The question is did the recession push the unemployment benchmark to around seven percent, and if so will the Fed do damage to an already fragile economy by sticking with the previous benchmark of around five percent.
Certainly food for economic thought.
From the link:
Federal Reserve policy makers say full employment means a long-term jobless rate between 5 percent and 5.3 percent. Some of the most influential economists say they’re wrong.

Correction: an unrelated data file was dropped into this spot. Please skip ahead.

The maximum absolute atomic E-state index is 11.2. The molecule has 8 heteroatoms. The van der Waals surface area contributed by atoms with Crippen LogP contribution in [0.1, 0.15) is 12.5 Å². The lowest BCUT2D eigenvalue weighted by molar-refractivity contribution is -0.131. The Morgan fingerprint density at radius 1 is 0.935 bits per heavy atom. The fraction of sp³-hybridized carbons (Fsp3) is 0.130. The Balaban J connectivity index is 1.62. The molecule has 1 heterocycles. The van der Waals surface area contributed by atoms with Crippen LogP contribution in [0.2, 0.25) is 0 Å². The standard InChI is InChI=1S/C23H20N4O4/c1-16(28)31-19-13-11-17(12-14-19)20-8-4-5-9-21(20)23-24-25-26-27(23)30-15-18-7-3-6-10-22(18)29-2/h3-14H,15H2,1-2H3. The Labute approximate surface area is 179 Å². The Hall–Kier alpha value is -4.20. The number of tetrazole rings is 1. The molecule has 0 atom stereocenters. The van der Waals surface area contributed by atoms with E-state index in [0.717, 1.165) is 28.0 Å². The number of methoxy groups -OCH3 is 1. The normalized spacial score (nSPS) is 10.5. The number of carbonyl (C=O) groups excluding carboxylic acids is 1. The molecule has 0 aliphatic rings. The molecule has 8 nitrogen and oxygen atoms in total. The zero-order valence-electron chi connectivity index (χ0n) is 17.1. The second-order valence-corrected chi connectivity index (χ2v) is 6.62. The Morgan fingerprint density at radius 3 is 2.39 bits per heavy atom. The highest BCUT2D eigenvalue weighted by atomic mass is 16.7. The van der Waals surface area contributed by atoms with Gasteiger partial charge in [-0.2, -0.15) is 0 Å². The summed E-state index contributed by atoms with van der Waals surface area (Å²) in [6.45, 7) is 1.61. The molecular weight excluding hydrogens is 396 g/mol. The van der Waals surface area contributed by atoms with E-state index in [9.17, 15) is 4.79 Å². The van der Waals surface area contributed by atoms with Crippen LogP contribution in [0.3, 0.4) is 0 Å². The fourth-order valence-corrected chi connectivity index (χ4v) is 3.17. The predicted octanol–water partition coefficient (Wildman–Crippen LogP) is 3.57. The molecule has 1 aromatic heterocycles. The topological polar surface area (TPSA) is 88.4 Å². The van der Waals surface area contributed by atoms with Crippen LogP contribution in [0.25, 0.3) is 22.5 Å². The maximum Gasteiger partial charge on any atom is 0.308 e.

Dean Maki at Barclays Capital, 2006 Nobel Prize-winner Edmund Phelps and Bank of America-Merrill Lynch’s Ethan Harris estimate the worst financial crisis since the Great Depression has pushed the so-called natural rate of unemployment to between 6.3 percent and 7.5 percent. Unless the Fed accepts that more Americans will be permanently out of work, the central bank may spur inflation by waiting too long to raise its benchmark rate from a record low, said Maki, Barclays’ chief U.S. economist and the most accurate forecaster in a December 2009 Bloomberg News survey.